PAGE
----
Tuesday, January 18, 2011

How to Start your Career in Advertising

The folks behind the blog Makin'Ads published a downloadable eBook about getting your start in a career in Advertising.

"We wrote How to Start Your Career In Advertising for those clueless 20-year-old versions of ourselves. (It's free to view and to download, because our 20-year-old selves wouldn't have paid for advice either.)"

Love it.

Tuesday, January 11, 2011

Kenji Summers

We've released some new footage from our Pursuit of Passion: Diversity in Advertising shoot. 

Here the team shadows Kenji Summers, a strategist from BBH in NYC, on a typical day at work. Kenji is a self-described + Strategist + Cool Hunter + Idea Spreader + Connector. He's a guy that I know will be making an incredible journey in advertising for years to come. Find out more about him on his personal site.

Friday, January 7, 2011

Wouldn't you want to work here?

I saw this in a job posting a while back and it really impressed me. 

"We also want to know what you’re passionate about. Art, music, history, volleyball, family, the environment, whatever. We’ve found that those that are truly passionate about life make everything we do better. This is a fast-paced agency, but we share real friendships within the office. We bring the company together with a catered lunch every Friday, monthly happy hours and the occasional chili contest. We’re a real team. And together, we’re developing world-class marketing, advertising and technology solutions for our clients."

There are a couple of reasons why I love what they wrote. First, they clearly say your passions (read: outside of advertising) are of interest to them. I always tell this to students and juniors. Hiring companies just want to know what else you bring to the table, because it's those interests that truly reveals who you are.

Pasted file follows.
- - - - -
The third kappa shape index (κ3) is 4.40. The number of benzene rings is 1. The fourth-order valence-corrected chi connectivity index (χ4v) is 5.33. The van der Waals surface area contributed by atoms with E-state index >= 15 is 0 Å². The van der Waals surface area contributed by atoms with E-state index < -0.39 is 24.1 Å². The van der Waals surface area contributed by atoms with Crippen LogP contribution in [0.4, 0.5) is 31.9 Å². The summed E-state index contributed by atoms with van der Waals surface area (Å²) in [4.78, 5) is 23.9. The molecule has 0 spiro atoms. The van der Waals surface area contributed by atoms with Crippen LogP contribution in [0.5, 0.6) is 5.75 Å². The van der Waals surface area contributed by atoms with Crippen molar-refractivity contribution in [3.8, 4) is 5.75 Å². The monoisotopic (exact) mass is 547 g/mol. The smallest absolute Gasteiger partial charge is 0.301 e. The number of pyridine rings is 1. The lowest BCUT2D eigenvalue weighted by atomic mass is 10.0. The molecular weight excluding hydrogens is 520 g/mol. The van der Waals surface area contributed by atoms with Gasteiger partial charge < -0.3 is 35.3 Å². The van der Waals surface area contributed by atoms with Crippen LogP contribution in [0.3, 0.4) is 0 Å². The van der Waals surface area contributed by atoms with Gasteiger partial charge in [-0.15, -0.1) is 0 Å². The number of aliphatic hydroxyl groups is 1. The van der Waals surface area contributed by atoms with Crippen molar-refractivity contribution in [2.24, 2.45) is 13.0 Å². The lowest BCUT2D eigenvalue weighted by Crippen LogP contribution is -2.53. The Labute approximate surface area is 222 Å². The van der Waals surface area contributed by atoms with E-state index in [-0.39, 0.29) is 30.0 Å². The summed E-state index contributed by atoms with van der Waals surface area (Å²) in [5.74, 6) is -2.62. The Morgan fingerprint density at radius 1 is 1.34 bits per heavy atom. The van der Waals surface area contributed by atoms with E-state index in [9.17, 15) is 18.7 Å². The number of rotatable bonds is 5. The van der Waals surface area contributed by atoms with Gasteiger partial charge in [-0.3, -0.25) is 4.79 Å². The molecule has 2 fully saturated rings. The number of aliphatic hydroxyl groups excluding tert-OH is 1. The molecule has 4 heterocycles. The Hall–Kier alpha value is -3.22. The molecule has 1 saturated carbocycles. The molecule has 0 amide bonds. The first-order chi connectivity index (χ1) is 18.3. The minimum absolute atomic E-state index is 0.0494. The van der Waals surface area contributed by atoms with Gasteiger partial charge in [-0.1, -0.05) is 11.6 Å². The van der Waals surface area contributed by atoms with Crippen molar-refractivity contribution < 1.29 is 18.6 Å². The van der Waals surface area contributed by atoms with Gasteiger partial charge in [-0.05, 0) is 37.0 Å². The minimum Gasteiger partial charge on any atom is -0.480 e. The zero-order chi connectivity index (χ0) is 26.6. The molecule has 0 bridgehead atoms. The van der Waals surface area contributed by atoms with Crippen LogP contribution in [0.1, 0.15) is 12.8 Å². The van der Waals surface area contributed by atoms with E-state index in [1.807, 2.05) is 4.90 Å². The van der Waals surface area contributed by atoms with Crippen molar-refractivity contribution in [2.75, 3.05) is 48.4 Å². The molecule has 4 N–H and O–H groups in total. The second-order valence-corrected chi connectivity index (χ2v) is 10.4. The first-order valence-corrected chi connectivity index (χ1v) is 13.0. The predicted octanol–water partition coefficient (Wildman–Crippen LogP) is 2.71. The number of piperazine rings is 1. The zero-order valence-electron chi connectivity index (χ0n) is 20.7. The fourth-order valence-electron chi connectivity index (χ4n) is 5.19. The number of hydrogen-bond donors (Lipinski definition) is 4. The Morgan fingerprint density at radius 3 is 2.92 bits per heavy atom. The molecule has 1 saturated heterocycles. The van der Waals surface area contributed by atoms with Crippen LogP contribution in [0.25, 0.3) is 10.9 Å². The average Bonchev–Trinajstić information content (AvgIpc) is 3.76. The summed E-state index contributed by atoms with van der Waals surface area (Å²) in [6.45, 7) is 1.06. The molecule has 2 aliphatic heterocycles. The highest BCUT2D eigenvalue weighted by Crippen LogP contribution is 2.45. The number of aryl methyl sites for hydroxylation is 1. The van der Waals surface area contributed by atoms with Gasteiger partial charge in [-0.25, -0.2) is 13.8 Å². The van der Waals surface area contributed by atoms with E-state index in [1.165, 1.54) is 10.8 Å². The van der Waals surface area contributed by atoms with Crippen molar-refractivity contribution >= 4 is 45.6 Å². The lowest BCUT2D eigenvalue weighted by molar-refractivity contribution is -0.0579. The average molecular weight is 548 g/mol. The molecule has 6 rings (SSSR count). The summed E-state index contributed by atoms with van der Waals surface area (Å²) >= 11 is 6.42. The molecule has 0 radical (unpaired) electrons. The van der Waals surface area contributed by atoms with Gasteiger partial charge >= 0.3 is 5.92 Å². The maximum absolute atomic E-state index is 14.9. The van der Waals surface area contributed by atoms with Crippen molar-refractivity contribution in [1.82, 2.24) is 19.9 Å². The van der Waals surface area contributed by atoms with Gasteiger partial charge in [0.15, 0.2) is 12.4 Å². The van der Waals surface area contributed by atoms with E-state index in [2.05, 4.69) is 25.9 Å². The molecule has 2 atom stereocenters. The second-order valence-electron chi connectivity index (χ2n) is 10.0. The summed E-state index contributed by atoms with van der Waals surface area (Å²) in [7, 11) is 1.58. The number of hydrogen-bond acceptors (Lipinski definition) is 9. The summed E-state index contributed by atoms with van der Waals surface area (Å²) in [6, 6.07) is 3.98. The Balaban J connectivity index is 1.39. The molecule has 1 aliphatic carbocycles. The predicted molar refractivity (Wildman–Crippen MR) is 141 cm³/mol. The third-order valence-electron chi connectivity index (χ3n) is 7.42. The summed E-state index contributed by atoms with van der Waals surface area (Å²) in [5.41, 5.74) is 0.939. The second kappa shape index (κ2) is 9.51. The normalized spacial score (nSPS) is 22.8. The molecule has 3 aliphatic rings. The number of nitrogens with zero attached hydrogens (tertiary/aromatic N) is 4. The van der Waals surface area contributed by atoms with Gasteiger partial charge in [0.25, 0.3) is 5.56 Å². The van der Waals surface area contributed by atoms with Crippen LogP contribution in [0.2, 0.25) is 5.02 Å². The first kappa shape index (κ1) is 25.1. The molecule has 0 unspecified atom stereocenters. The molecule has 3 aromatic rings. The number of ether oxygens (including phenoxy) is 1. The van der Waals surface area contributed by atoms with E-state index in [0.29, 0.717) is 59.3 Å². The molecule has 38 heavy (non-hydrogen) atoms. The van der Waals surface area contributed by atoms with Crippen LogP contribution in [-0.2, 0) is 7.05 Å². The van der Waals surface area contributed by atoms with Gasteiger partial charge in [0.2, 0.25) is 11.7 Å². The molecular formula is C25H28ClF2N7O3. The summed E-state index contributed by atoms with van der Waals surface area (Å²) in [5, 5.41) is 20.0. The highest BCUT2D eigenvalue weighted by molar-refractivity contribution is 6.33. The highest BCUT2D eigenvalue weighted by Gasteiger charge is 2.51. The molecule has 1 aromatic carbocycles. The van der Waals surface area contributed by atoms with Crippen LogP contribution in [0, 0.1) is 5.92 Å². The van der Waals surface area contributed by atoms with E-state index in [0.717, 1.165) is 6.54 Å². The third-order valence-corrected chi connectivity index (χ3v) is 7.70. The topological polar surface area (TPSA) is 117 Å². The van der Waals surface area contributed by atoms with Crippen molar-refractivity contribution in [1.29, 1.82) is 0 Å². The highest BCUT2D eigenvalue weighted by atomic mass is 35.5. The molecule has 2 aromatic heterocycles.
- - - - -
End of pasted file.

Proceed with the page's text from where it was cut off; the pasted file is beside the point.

Second, they give clear clues about their office culture. Heck, it made me want to apply. 

Fast pace + friendships = we're rocking and having fun
Catered lunch + chili contest = we take care of our people while having fun
Team + world class = we have a clear mission and want you a part of it

You sure don't get this kind of detail in every job posting you see, but man, doesn't it help? 

When you get a better feel for the type of place you are interviewing, you have better chances of matching yourself to the right place. Now if every office had catered lunches, happy hours and a genuine interest in hiring passionate people,  job searches would be a piece of cake!

Tuesday, January 4, 2011

Glamour Don't #572

Dear unknown cell phone user, please don't text my cell phone asking for a contact name. I appreciate you signing your name, though unfortunately I didn't recognize that either.

To me, a text is urgent. Or at least urgent-er than a phone message. So I am not sure texting a creative recruiter or creative director on their cell is such a good idea. Unless you are a candidate accepting an offer of employment or telling me you are going to be late for an imminent interview, I don't understand the urgency. 

Now, had this been an actual phone call to my cell, I'd have been surprised but certainly wouldn't have hung up on the person. I may have even given them credit for being ballsy to call me on my cell, rather than on my office number. A stranger's text to me is a tiny bit intrusive.

Though after being taken aback by this text, I wondered why was it that this startled me? Was it surprise at a stranger having my cell number in the first place? Was it shock at blanking on their name when perhaps I really do know them and in fact gave them my cell last weekend at a dinner party?  Was it that I am just from a different generation and texting is an exception rather than a rule. Maybe anyone of these. 

Use this as a guide. If a recruiter or creative director didn't personally give you their cell number, best not to text it. Give them a ring instead.

p.s. to my texter: The person to contact in HR is Christine Hays. She can be reached at 949-754-2000.